So it feels like we can explore a bit more freely, but I don't see any obvious puzzles to deal with.  I might have to look for a solution, as I seem to be a getting a bit stuck.

Well, there's one new discovery... for some reason, successfully attacking the knights in the dungeon seems to allow us to go up the stairs from the banquet room.  Here, at last, we find our beautiful rescuee... and the vampire, who we will assume to be her captor and not just her cousin or lover or Instagram consultant, because it is 1984.  This artwork is also striking in its combination of high-resolution pixels and chunky color.

 

EXAMINE COUNT indicates that the golden cross we are carrying is keeping him at bay: He sees the golden cross and is paralyzed by its dazzling lightEXAMINE GIRL gets her to ask us to help her escape, and TAKE GIRL automatically cuts her ropes with the knife (or the dagger, maybe?)  She also suggests that we can escape by the banks of the river.

A quick trip back the dungeon (we can now travel down from the banquet hall) gets us close to the exit.  Previous fatal experimentation suggests we should DROP ARMOUR and DROP AXE before we try to LEAP across the pit again.  But we can't carry the girl across the pit without support?  Like, a girdle or something hernia-related?  Puzzled, I go upstairs and try to see if we can claim the rope we cut away earlier, but it's not available.  We might as well try to KILL COUNT while we're here, but he simply turns into a bat and flees the room.  Maybe we can use the spider web?  Maybe not... TAKE WEB is still fatal.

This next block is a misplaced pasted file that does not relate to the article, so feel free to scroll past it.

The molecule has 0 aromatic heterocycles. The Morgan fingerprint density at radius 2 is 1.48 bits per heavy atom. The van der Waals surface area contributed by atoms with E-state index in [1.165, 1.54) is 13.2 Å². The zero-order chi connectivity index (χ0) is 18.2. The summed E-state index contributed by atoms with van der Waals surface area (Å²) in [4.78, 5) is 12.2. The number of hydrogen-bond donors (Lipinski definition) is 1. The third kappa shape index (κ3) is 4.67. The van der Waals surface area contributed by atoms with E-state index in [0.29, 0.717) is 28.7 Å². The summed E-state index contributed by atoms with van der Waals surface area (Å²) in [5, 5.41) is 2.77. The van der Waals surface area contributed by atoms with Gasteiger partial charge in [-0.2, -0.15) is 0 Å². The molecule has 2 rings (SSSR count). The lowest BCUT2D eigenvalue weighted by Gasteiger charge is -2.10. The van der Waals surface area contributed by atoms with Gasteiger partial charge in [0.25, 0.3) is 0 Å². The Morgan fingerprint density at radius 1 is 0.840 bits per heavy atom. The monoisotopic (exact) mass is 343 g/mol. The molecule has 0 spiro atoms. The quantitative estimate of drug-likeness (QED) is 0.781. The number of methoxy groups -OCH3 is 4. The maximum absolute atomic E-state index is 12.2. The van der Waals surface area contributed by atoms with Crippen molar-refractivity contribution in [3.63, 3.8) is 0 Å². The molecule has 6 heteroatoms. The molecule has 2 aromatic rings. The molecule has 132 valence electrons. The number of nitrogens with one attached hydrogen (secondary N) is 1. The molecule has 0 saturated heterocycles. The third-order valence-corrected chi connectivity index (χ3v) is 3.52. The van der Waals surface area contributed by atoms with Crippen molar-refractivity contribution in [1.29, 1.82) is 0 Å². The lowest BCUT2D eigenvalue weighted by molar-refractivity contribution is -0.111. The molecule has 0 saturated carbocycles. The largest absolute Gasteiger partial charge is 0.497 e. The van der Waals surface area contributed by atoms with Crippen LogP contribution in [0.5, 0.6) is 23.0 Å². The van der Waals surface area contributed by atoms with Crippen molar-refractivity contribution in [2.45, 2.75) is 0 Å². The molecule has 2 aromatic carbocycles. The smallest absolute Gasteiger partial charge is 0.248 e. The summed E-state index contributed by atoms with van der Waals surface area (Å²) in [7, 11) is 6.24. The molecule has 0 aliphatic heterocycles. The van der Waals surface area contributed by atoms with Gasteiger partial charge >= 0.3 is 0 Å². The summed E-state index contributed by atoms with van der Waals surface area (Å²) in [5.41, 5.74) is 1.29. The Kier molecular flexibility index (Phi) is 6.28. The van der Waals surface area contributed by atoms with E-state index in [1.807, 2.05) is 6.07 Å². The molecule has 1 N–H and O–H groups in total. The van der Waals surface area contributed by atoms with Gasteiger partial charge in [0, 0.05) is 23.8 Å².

SHOW (a verb I only discovered when I tried to threaten the vampire with the cross) in the spider's web room indicates that the object on the floor I couldn't quite make out is in fact a club.  I've already dropped the axe, so I TAKE CLUB, then... CLUB WEB?  No, but TAKE WEB works as long as we have the club instead of using our bare hands.  We now have the web, or do we?  It doesn't show up in inventory, or in the room, but I'll see what happens.  I remember to DROP CLUB before attempting the LEAP, but we're still too heavy.  Time to drop everything but the web (if we even have it, but webs can be difficult to see)... and the girl?

We're still getting told we need support for the girl (insert joke here.)  I discover that we can TAKE WEB repeatedly, and if we've dropped the club in the meanwhile, we get fatally bitten by the owner of the already-cleared web.  So that seems to be a non-useful object.  Oh, dang -- maybe I shouldn't have cut the rope earlier?  But UNTIE MAIDEN still cuts the rope.  And the parser doesn't know how to UNTIE ROPE